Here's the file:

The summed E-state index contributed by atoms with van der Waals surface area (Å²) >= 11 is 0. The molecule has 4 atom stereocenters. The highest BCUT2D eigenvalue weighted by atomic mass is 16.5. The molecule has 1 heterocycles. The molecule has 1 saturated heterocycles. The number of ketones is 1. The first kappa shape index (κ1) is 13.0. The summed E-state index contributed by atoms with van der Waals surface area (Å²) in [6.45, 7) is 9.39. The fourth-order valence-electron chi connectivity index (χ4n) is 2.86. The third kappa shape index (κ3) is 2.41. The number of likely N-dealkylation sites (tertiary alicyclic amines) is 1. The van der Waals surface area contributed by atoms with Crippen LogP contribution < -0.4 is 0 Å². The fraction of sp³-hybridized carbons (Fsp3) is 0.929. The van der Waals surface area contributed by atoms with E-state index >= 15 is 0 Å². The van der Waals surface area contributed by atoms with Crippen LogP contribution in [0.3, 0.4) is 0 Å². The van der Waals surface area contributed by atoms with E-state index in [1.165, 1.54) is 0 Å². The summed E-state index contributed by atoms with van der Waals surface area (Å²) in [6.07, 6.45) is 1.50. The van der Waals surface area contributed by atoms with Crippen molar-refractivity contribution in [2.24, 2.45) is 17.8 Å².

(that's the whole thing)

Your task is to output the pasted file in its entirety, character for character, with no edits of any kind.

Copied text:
The summed E-state index contributed by atoms with van der Waals surface area (Å²) >= 11 is 0. The molecule has 4 atom stereocenters. The highest BCUT2D eigenvalue weighted by atomic mass is 16.5. The molecule has 1 heterocycles. The molecule has 1 saturated heterocycles. The number of ketones is 1. The first kappa shape index (κ1) is 13.0. The summed E-state index contributed by atoms with van der Waals surface area (Å²) in [6.45, 7) is 9.39. The fourth-order valence-electron chi connectivity index (χ4n) is 2.86. The third kappa shape index (κ3) is 2.41. The number of likely N-dealkylation sites (tertiary alicyclic amines) is 1. The van der Waals surface area contributed by atoms with Crippen LogP contribution < -0.4 is 0 Å². The fraction of sp³-hybridized carbons (Fsp3) is 0.929. The van der Waals surface area contributed by atoms with E-state index >= 15 is 0 Å². The van der Waals surface area contributed by atoms with Crippen LogP contribution in [0.3, 0.4) is 0 Å². The van der Waals surface area contributed by atoms with E-state index in [1.165, 1.54) is 0 Å². The summed E-state index contributed by atoms with van der Waals surface area (Å²) in [6.07, 6.45) is 1.50. The van der Waals surface area contributed by atoms with Crippen molar-refractivity contribution in [2.24, 2.45) is 17.8 Å².